The acquisition of 3Com by private-equity firm Bain Capital Partners and Chinese networking vendor Huawei Technologies has 3Com's channel partners looking forward to a stronger vendor with more resources to help them grow.
3Com said early Friday that it has reached an agreement to be acquired by the two companies for $2.2 billion. Huawei will acquire a minority stake in 3Com as a result of the deal.
Speculation as to who might acquire 3Com, and when, have abounded since it was reported in July that 3Com was a potential acquisition target of private-equity firms Bain and Silver Lake Partners, as well as rival Nortel Networks.
When 3Com-focused technicians at Silicon East heard about the deal, they ran to Marc Harrison, president of the Manalapan, N.J.-based 3Com voice partner and excitedly asked if he had heard the news.
"They came running in, saying, 'Did you hear about 3Com? Did you hear about 3Com?'" Harrison said. "They were excited because they hope we can get more resources from 3Com."
3Com is a good partner with very good products but a definite lack of feet on the street, Harrison said. "We hope their management gets the resources they need to do more to support the channel," he said. "Now, when you're out on a sales call, you feel you are on your own."
Harrison said he feels the main play for 3Com is its phone technology. "It's their non-commodity product," he said. "The other stuff is pretty much a commodity. To get into the voice-over-IP market for about $2 billion with a good customer base and reseller base, well, it doesn't get any better than this."
David Chin, vice president of operations at Intellistore, a Mountain View, Calif.-based storage and voice solution provider, said that 3Com has a reputation for products that are very cost-competitive to those of Cisco on the low-end.
"Maybe it will be a chance for them to move upscale with Huawei's products," Chin said. "The big question is, will 3Com get access to Huawei's technology? It could help them compete against Cisco."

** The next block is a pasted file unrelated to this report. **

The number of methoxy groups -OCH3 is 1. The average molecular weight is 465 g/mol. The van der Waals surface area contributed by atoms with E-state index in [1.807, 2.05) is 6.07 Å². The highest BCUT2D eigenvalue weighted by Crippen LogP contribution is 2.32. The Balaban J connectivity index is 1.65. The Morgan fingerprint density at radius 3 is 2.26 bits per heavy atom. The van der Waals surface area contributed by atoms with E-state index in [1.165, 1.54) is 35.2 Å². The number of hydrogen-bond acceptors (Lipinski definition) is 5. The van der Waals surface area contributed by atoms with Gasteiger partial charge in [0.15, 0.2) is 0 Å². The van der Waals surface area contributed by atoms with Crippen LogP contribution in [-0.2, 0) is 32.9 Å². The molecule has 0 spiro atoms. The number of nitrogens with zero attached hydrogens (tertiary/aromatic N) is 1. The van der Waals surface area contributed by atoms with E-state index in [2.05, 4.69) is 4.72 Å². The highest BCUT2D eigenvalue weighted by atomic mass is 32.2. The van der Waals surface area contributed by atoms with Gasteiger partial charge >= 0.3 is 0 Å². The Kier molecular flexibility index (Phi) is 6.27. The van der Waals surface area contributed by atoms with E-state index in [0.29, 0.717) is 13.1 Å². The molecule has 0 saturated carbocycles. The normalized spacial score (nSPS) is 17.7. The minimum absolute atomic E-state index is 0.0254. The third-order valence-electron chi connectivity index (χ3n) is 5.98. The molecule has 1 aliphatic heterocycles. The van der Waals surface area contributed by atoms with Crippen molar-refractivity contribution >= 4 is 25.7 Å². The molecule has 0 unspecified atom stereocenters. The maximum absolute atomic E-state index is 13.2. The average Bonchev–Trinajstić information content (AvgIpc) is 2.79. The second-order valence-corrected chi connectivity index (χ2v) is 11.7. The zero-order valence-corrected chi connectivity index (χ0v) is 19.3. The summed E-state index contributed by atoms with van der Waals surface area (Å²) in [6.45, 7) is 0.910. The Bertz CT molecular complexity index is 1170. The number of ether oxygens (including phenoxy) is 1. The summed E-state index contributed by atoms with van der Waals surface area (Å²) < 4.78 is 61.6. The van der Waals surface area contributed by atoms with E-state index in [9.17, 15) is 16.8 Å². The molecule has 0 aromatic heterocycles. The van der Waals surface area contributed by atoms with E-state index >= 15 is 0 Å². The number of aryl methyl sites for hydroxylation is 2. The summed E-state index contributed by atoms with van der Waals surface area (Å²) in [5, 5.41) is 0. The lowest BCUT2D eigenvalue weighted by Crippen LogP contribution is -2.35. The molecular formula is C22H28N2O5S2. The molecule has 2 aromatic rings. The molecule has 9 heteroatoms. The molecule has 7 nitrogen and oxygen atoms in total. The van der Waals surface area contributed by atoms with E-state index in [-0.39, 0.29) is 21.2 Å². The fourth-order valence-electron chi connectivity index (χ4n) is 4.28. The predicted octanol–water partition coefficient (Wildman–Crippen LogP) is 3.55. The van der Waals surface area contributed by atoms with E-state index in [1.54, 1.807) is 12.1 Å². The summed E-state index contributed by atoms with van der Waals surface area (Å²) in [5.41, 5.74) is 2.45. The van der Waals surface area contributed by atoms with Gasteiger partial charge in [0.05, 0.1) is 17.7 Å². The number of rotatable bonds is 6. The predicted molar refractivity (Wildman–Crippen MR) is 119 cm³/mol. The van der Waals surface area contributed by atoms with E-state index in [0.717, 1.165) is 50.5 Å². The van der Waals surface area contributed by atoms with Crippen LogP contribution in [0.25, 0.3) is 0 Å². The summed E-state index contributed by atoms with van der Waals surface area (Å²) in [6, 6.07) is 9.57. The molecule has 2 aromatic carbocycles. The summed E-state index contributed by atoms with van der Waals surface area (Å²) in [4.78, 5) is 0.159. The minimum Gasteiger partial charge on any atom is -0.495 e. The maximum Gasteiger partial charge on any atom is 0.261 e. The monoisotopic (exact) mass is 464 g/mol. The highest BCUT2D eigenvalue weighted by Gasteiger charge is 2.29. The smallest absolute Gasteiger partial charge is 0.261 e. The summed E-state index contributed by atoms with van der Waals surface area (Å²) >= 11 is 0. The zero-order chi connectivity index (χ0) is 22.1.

Chin said that Huawei is still a relatively unknown company in the U.S., despite its previous relationship with 3Com.
The two companies formed a joint venture in 2003 called Huawei-3Com (H3) which initially focused on selling Huawei networking products and then later jointly developed products such as high-end routers and switches. That relationship ended last November when 3Com bought out Huawei's 49-percent share for $882 million.
"Huawei's huge in Asia," Chin said. "Will it be like two elephants mating and getting caught in the middle?
3Com has been doing a lot to work even better with the channel, Chin said. And with its relationship with Pleasanton, Calif.-based Polycom, which develops network-based collaborative applications for voice, video, data, and the Web, it has been moving away from just focusing on hardware, he said.
"But Huawei is a hardware company," he said. "3Com looks like it is trying to become a platforms company. It has a lot of smart people, and could give Cisco a run for the money."
It is still too early to know what the impact of the deal will be on the channel, said Dan Donahue, general manager of Dauphin DataCom, a Harrisburg, Penn.-based solution provider and 3Com partner.
"We have a long-term relationship with 3Com," Donahue said. "We'll take a wait-and-see approach. We don't have all our eggs in one basket."
The deal is a positive one for the channel because of the relationship with Huawei, which is almost as big as Cisco, said Eric Handorf, general manager of Anaheim, Calif.-based Navco Network Services, a subsidiary of Navco Security Systems.
But it won't work if they try to adjust 3Com's market or employees, Handorf said. "We've had good relationships with our 3Com reps and other people up the corporate ladder there," he said. "If things stay the same, it will be good for us. But in any acquisition, we worry about something rattling the cages."
Handorf said he does not expect such changes. "I like to think the opportunity for 3Com is to expand because of the Huawei relationship," he said.